sure, that's possible, but it takes a market-wide effort (some extraordinary circumstances) for that to be a sensible policy. business owners can't depend on their competitors to play along (defecting gives an advantage) and they can't consider anything but the short term so they always end up cutting.
the relevant bit of the article
Some Left parties and the TUC claim that companies are being irrational when they suppress wages, and they do not mean the simple fact that workers are having a hard time to make ends meet. They point out that somebody has to buy the commodities with which capital makes its profits. Their proposal is: wage increases create more effective demand and this benefits everyone – workers have more wages and capital more profit. Capitalism could be a nice symbiosis if companies were not so short-sighted.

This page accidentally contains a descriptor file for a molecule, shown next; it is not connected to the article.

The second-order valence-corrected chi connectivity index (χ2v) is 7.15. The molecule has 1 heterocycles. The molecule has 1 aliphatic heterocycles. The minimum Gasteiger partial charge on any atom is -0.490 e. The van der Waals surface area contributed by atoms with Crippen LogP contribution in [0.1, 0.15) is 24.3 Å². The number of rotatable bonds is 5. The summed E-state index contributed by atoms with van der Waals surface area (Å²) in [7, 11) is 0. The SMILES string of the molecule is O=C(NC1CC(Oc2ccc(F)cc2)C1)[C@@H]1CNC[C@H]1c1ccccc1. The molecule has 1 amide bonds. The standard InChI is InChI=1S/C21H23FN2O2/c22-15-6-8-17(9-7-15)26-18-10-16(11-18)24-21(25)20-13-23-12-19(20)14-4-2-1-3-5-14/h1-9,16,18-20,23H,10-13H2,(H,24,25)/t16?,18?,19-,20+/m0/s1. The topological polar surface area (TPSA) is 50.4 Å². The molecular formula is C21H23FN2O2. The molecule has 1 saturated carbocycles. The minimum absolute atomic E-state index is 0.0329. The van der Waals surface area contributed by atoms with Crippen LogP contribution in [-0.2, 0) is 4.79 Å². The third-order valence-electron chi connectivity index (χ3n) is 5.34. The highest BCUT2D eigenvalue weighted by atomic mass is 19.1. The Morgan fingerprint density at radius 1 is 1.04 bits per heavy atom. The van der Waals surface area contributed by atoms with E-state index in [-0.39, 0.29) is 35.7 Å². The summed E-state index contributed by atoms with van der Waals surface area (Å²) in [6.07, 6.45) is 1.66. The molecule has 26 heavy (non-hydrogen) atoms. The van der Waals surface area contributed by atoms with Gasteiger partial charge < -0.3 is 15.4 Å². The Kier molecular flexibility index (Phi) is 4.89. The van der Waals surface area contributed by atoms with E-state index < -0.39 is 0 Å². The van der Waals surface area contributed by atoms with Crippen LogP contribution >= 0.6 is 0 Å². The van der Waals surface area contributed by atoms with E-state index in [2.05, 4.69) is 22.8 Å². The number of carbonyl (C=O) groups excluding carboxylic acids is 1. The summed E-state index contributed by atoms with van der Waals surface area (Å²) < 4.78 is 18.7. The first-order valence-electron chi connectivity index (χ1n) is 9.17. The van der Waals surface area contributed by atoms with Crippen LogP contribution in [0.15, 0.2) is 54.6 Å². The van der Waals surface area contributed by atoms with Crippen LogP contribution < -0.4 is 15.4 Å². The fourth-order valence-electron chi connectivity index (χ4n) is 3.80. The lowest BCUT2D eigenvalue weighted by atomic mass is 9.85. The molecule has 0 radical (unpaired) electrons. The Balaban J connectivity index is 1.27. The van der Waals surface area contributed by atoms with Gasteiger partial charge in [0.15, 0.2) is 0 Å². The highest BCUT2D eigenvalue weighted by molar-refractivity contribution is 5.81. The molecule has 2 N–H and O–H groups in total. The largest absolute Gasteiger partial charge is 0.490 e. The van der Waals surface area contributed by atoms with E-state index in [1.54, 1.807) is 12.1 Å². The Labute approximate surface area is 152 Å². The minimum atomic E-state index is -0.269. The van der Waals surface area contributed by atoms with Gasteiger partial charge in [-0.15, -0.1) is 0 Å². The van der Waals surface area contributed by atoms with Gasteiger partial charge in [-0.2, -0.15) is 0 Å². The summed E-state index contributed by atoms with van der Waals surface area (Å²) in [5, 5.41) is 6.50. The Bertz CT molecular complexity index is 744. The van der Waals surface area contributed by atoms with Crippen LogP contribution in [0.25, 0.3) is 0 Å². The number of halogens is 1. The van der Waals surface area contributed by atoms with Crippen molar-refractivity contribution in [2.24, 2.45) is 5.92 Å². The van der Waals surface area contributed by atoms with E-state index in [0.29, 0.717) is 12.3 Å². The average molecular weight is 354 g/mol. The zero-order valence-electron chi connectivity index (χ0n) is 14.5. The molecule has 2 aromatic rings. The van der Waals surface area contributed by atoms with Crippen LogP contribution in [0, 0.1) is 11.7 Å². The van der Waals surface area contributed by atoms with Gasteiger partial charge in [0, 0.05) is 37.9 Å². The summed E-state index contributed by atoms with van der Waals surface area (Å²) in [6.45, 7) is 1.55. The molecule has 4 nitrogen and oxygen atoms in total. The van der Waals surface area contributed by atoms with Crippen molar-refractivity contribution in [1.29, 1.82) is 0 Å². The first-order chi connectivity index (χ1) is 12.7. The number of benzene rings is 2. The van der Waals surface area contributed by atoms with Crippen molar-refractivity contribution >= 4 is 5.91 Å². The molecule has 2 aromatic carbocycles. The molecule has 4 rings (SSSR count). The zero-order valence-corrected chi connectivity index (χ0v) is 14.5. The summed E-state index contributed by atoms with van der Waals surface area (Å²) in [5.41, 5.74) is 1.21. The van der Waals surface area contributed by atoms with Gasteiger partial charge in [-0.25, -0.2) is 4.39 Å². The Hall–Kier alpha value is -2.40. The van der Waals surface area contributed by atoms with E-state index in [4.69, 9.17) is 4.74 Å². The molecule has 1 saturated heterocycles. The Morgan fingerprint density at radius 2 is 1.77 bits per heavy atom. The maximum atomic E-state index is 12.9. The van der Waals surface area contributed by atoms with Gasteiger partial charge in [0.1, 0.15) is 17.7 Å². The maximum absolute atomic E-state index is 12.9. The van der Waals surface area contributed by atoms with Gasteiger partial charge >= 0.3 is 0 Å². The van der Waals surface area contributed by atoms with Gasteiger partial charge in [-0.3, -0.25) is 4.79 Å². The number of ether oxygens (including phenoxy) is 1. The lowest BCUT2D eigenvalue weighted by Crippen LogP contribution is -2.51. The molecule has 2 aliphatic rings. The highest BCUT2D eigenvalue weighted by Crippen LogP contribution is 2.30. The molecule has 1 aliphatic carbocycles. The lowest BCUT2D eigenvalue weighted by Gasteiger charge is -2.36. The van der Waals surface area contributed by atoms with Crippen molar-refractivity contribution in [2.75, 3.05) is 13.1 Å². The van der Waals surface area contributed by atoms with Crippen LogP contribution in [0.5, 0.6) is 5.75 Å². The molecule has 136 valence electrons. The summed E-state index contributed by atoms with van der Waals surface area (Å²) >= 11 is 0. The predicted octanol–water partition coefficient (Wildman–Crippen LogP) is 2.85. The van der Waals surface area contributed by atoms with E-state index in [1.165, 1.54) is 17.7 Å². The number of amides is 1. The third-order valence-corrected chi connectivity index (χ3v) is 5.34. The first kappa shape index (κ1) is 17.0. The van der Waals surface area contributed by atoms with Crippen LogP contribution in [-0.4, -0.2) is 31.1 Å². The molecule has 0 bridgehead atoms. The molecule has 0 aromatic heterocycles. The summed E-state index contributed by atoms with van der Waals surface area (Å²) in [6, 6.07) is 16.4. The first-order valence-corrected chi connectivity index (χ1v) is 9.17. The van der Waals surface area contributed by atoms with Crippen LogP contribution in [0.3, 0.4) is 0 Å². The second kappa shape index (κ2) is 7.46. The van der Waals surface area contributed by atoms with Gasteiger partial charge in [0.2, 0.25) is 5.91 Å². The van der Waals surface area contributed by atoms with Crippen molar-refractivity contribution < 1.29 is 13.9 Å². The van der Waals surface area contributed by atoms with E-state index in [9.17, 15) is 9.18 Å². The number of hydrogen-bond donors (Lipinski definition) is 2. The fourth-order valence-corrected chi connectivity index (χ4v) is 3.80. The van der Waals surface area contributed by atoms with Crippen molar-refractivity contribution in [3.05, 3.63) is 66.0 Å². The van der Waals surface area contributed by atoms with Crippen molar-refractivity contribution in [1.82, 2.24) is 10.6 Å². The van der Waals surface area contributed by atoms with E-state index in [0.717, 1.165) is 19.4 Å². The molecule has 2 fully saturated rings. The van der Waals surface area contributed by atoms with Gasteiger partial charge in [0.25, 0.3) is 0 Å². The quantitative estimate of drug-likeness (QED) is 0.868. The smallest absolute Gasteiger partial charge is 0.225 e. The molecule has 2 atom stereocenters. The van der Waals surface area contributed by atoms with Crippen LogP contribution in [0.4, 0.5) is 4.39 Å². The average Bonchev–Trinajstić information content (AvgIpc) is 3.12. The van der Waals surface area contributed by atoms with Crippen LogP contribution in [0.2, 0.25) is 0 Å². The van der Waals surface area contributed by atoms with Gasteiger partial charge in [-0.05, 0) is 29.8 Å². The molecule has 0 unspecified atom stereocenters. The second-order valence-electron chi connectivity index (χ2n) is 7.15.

The theory is also simply wrong. For one, a single company has no advantage if it increases the wage. Even the workers of Nestlé spend only a small part of their wage on Nestlé products. Of course, if other companies pay their workers higher wages, then Nestlé might make more sales. However, it is not the logic of a single capital to pay its workers more for this effect.
Yet, sometimes competitors must be obliged for their own benefit. This is why the Left looks to the state which ought to enforce such wage increases. Workers get more money because the state mandates it. All companies sell more commodities to workers and, hence, attract more money from them. However, the imagined advantage for everyone is not realised: what companies pay more to their workers, they get back through their sales. Though these proponents of higher wages in the interest of capitalist success would not admit it from the standpoint of the rate of profit the ratio of advance and surplus becomes worse.